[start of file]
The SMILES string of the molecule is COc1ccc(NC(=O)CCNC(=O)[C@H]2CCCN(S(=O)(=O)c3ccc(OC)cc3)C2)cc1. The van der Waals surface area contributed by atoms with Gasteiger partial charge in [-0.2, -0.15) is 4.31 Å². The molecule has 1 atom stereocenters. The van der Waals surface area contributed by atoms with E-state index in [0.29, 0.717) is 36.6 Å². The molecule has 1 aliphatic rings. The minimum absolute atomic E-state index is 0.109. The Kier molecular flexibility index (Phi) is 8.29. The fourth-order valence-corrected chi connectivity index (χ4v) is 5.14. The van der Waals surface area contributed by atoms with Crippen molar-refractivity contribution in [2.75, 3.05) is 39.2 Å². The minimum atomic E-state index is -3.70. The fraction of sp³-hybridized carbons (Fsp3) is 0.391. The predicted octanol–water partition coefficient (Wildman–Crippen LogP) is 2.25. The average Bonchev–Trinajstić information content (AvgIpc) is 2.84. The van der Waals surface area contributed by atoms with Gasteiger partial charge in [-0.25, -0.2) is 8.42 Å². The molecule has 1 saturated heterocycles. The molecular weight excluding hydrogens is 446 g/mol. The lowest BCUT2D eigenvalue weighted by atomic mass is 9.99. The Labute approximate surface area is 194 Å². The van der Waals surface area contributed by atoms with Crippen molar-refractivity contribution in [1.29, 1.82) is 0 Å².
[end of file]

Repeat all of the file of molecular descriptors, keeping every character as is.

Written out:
The SMILES string of the molecule is COc1ccc(NC(=O)CCNC(=O)[C@H]2CCCN(S(=O)(=O)c3ccc(OC)cc3)C2)cc1. The van der Waals surface area contributed by atoms with Gasteiger partial charge in [-0.2, -0.15) is 4.31 Å². The molecule has 1 atom stereocenters. The van der Waals surface area contributed by atoms with E-state index in [0.29, 0.717) is 36.6 Å². The molecule has 1 aliphatic rings. The minimum absolute atomic E-state index is 0.109. The Kier molecular flexibility index (Phi) is 8.29. The fourth-order valence-corrected chi connectivity index (χ4v) is 5.14. The van der Waals surface area contributed by atoms with Crippen molar-refractivity contribution in [2.75, 3.05) is 39.2 Å². The minimum atomic E-state index is -3.70. The fraction of sp³-hybridized carbons (Fsp3) is 0.391. The predicted octanol–water partition coefficient (Wildman–Crippen LogP) is 2.25. The average Bonchev–Trinajstić information content (AvgIpc) is 2.84. The van der Waals surface area contributed by atoms with Gasteiger partial charge in [-0.25, -0.2) is 8.42 Å². The molecule has 1 saturated heterocycles. The molecular weight excluding hydrogens is 446 g/mol. The lowest BCUT2D eigenvalue weighted by atomic mass is 9.99. The Labute approximate surface area is 194 Å². The van der Waals surface area contributed by atoms with Crippen molar-refractivity contribution in [1.29, 1.82) is 0 Å².